Background and History
The Liberty Double Eagle series is filled with rarities during its long production run from 1849 to 1907. Some of these rarities were the result of extremely low original mintages, while others were created due to extensive circulation which left few or no survivors in uncirculated condition. Some rarities, like the 1854-O Liberty Double Eagle (Buy on eBay), were created through a combination of both factors. The 1854-O, together with the 1856-O Double Eagle, represent two of the absolute key dates to a complete set of Liberty Double Eagles.
The Double Eagle was authorized as the new highest denomination within the United States under the Coinage Act of 1849. The previous highest denomination had been the Eagle, which carried a value of ten-dollars. The aptly named Double Eagle, carried twice the value at twenty-dollars. The new denomination had been authorized as a direct result of the California Gold Rush to serve as a more efficient means of converting the massive quantities of newly mined gold into coin form. The Double Eagle was first struck as a pattern in 1849, followed by regular production beginning in 1850.
During the initial years of the series, production would take place at the Philadelphia and New Orleans Mint facilities. The situation would change in 1854 when the San Francisco Mint opened and became the closest facility to the California gold fields. With much of the gold now deposited and struck into coins in San Francisco, the mintage levels of Double Eagles from Philadelphia and New Orleans declined. This was especially the case for New Orleans, which already had relatively small mintages from 1850 to 1853 and would now see levels fall to minuscule levels.
Key Date Coin Mintage
At the time of production, the 1854-O Double Eagle had the lowest mintage of any Double Eagle since the introduction of the denomination. The total output from the New Orleans Mint during the year was just 3,250 pieces for a total face value of $65,000. This was only a fraction of previous mintages at the facility, which had stretched as high as 315,000 in 1851. The low mintage level would create a major rarity, but this was not yet understood and the coins were released into general circulation.
In 1854 there was not a significant number of coin collectors in the United States. The first large influx of new collectors would come three years later, in 1857, when the familiar large cent was withdrawn from circulation. Prior to this time, collectors had often focused on Ancient coins, with only a few buying United States coinage. These purchases were usually made directly at the Philadelphia Mint, and few paid attention to mintmarks.
This situation set the stage for heavy attrition of the tiny number of 1854-O Double Eagles, which circulated extensively. No examples of the coin have managed to survive in uncirculated condition, and the survival of any pieces is most likely a matter of slim chance. It is known that a very small number of pieces ended up overseas, and some of those were discovered in recent times, later returning to the United States to be sold at auction. Other pieces must have been stored in bank vaults within the United States. Private holdings do not appear to have been a major source for this rarity, as few people could afford to keep a Double Eagle at this time due to the high face value.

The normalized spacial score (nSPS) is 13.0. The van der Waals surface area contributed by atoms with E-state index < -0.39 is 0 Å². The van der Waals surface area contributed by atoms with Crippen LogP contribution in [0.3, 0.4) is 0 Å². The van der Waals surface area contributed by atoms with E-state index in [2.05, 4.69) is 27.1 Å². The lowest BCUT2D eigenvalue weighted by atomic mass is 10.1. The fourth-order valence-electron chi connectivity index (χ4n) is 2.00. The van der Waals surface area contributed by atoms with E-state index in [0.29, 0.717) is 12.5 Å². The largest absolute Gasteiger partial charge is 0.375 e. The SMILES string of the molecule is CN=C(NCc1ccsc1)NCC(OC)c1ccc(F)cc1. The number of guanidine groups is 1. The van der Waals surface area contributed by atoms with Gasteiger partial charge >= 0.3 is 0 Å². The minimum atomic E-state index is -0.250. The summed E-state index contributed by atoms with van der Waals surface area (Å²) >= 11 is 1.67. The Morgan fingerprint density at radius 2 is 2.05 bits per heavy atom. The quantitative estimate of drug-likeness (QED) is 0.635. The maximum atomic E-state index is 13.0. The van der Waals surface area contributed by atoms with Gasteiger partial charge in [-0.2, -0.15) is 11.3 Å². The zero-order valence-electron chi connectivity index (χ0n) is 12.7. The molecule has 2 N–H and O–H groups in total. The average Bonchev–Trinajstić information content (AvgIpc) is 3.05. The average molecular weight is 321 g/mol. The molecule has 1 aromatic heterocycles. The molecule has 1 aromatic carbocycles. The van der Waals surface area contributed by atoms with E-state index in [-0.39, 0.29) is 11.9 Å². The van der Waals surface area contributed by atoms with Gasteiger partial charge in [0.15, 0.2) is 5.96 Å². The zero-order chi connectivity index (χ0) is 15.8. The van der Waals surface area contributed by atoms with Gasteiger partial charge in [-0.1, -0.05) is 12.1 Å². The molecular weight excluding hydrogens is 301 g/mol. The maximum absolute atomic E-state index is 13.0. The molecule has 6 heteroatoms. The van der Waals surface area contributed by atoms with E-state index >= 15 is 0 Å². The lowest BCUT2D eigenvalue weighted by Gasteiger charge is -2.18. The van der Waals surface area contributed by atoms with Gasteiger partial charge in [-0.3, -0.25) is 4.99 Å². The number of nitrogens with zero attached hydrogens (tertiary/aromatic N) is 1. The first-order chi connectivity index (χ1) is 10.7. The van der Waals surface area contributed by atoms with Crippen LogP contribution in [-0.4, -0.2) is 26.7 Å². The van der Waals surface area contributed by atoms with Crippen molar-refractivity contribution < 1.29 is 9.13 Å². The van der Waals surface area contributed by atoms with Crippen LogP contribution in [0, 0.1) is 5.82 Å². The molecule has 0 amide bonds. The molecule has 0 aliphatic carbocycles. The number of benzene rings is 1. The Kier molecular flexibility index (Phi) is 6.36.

Finest Known and Values
As previously mentioned, there are no 1854-O Liberty Double Eagles known in uncirculated condition. Most resources list anywhere between 25 to 45 pieces known across all grades with the true number likely towards the middle of the range. Of the few survivors, only a minority appear to be in problem-free condition. Many have been cleaned or are otherwise impaired. This is also a problem for a few of the AU coins which were found aboard the shipwreck of the S.S. Republic. After almost 150 years in the salty sea water, the surfaces were far from perfect and professional cleaning was performed.
NGC has graded about a dozen pieces at the AU-level, led by three specimens graded AU-58. One of these top graded coins came from the shipwreck of the S.S. Republic and holds the record price for the issue, selling in a private transaction for $675,000. Two of the other NGC AU-58 graded coins have made auction appearances over the years. The first example sold for $92,000 in 2002 and subsequently sold for $189,750 in 2004. The second example reached a price more than double, selling for $431,250 in 2005.
The PCGS population report shows ten pieces graded at the AU-level, with a single coin receiving the highest grade of AU-58. The top graded coin sold at auction for $161,000 back in 2001 and would no doubt command a much higher price if offered again. The auction record for the issue appears to be held by an example graded PCGS AU-55, which sold for $603,750 in 2008. However, this same piece later sold for $460,000 in 2011. Another example graded PCGS AU-55 sold for $440,625 in 2014.
For an impaired, lower grade specimen, a low six-figure sum should be expected. A specimen graded AU-50, if it comes to the market, should bring about $300,000. Auction appearances for this rarity remain infrequent. Many of the high-grade specimens are locked up in specialized collections and are not be expected at public auction any time soon.